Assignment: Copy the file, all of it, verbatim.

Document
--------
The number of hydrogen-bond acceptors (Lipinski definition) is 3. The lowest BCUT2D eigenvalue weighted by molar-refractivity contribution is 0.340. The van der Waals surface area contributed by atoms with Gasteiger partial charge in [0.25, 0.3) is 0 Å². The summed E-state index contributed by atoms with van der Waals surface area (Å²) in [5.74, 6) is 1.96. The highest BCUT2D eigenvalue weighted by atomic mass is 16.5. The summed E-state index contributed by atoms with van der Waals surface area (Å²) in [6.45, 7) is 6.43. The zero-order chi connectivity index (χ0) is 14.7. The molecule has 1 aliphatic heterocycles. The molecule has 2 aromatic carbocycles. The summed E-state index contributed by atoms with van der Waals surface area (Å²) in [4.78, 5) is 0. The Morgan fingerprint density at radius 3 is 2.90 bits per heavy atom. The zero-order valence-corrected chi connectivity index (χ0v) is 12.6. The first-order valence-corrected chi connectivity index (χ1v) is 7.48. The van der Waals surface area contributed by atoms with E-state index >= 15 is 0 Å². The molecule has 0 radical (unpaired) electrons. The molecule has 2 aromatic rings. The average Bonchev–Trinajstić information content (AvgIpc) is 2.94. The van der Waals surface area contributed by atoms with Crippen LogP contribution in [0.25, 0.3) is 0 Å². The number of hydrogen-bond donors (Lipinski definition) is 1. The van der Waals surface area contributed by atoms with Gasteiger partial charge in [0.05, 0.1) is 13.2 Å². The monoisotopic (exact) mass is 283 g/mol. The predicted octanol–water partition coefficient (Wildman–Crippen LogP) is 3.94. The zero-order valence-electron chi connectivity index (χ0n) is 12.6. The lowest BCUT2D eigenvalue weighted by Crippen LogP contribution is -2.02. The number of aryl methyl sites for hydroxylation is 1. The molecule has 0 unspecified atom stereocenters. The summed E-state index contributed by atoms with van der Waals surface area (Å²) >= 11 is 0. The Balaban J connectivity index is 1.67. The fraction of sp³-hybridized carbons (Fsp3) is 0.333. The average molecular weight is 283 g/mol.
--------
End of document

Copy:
The number of hydrogen-bond acceptors (Lipinski definition) is 3. The lowest BCUT2D eigenvalue weighted by molar-refractivity contribution is 0.340. The van der Waals surface area contributed by atoms with Gasteiger partial charge in [0.25, 0.3) is 0 Å². The summed E-state index contributed by atoms with van der Waals surface area (Å²) in [5.74, 6) is 1.96. The highest BCUT2D eigenvalue weighted by atomic mass is 16.5. The summed E-state index contributed by atoms with van der Waals surface area (Å²) in [6.45, 7) is 6.43. The zero-order chi connectivity index (χ0) is 14.7. The molecule has 1 aliphatic heterocycles. The molecule has 2 aromatic carbocycles. The summed E-state index contributed by atoms with van der Waals surface area (Å²) in [4.78, 5) is 0. The Morgan fingerprint density at radius 3 is 2.90 bits per heavy atom. The zero-order valence-corrected chi connectivity index (χ0v) is 12.6. The first-order valence-corrected chi connectivity index (χ1v) is 7.48. The van der Waals surface area contributed by atoms with E-state index >= 15 is 0 Å². The molecule has 0 radical (unpaired) electrons. The molecule has 2 aromatic rings. The average Bonchev–Trinajstić information content (AvgIpc) is 2.94. The van der Waals surface area contributed by atoms with Crippen LogP contribution in [0.25, 0.3) is 0 Å². The number of hydrogen-bond donors (Lipinski definition) is 1. The van der Waals surface area contributed by atoms with Gasteiger partial charge in [0.05, 0.1) is 13.2 Å². The monoisotopic (exact) mass is 283 g/mol. The predicted octanol–water partition coefficient (Wildman–Crippen LogP) is 3.94. The zero-order valence-electron chi connectivity index (χ0n) is 12.6. The lowest BCUT2D eigenvalue weighted by Crippen LogP contribution is -2.02. The number of aryl methyl sites for hydroxylation is 1. The molecule has 0 unspecified atom stereocenters. The summed E-state index contributed by atoms with van der Waals surface area (Å²) >= 11 is 0. The Balaban J connectivity index is 1.67. The fraction of sp³-hybridized carbons (Fsp3) is 0.333. The average molecular weight is 283 g/mol.